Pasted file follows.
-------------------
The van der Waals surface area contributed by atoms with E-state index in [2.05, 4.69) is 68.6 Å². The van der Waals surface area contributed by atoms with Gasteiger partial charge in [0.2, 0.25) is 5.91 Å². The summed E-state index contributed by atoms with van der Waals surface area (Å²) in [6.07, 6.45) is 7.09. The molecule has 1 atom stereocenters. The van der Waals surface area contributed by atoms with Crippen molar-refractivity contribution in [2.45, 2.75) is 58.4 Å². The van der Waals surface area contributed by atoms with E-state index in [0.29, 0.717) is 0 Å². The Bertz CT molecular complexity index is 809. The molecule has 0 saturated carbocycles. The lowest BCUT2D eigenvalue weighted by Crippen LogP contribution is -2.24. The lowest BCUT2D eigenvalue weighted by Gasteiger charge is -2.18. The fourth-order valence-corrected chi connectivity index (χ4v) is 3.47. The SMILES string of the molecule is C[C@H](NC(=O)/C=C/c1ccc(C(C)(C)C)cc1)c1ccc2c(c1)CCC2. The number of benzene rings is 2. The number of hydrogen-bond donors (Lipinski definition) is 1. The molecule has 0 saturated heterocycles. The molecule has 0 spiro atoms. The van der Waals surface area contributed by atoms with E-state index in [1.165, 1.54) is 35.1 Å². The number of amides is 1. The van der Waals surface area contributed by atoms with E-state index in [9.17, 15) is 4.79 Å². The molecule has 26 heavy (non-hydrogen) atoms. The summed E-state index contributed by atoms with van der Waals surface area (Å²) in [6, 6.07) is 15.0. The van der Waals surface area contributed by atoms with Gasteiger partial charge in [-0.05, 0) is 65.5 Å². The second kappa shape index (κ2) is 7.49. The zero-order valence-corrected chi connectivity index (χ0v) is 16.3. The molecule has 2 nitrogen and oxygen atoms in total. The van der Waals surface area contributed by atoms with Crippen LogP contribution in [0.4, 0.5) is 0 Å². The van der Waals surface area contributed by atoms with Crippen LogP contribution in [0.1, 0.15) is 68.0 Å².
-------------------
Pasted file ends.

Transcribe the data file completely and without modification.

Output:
The van der Waals surface area contributed by atoms with E-state index in [2.05, 4.69) is 68.6 Å². The van der Waals surface area contributed by atoms with Gasteiger partial charge in [0.2, 0.25) is 5.91 Å². The summed E-state index contributed by atoms with van der Waals surface area (Å²) in [6.07, 6.45) is 7.09. The molecule has 1 atom stereocenters. The van der Waals surface area contributed by atoms with Crippen molar-refractivity contribution in [2.45, 2.75) is 58.4 Å². The van der Waals surface area contributed by atoms with E-state index in [0.29, 0.717) is 0 Å². The Bertz CT molecular complexity index is 809. The molecule has 0 saturated carbocycles. The lowest BCUT2D eigenvalue weighted by Crippen LogP contribution is -2.24. The lowest BCUT2D eigenvalue weighted by Gasteiger charge is -2.18. The fourth-order valence-corrected chi connectivity index (χ4v) is 3.47. The SMILES string of the molecule is C[C@H](NC(=O)/C=C/c1ccc(C(C)(C)C)cc1)c1ccc2c(c1)CCC2. The number of benzene rings is 2. The number of hydrogen-bond donors (Lipinski definition) is 1. The molecule has 0 saturated heterocycles. The molecule has 0 spiro atoms. The van der Waals surface area contributed by atoms with E-state index in [1.165, 1.54) is 35.1 Å². The number of amides is 1. The van der Waals surface area contributed by atoms with E-state index in [9.17, 15) is 4.79 Å². The molecule has 26 heavy (non-hydrogen) atoms. The summed E-state index contributed by atoms with van der Waals surface area (Å²) in [6, 6.07) is 15.0. The van der Waals surface area contributed by atoms with Gasteiger partial charge in [-0.05, 0) is 65.5 Å². The second kappa shape index (κ2) is 7.49. The zero-order valence-corrected chi connectivity index (χ0v) is 16.3. The molecule has 2 nitrogen and oxygen atoms in total. The van der Waals surface area contributed by atoms with Crippen LogP contribution in [0.4, 0.5) is 0 Å². The van der Waals surface area contributed by atoms with Crippen LogP contribution in [0.1, 0.15) is 68.0 Å².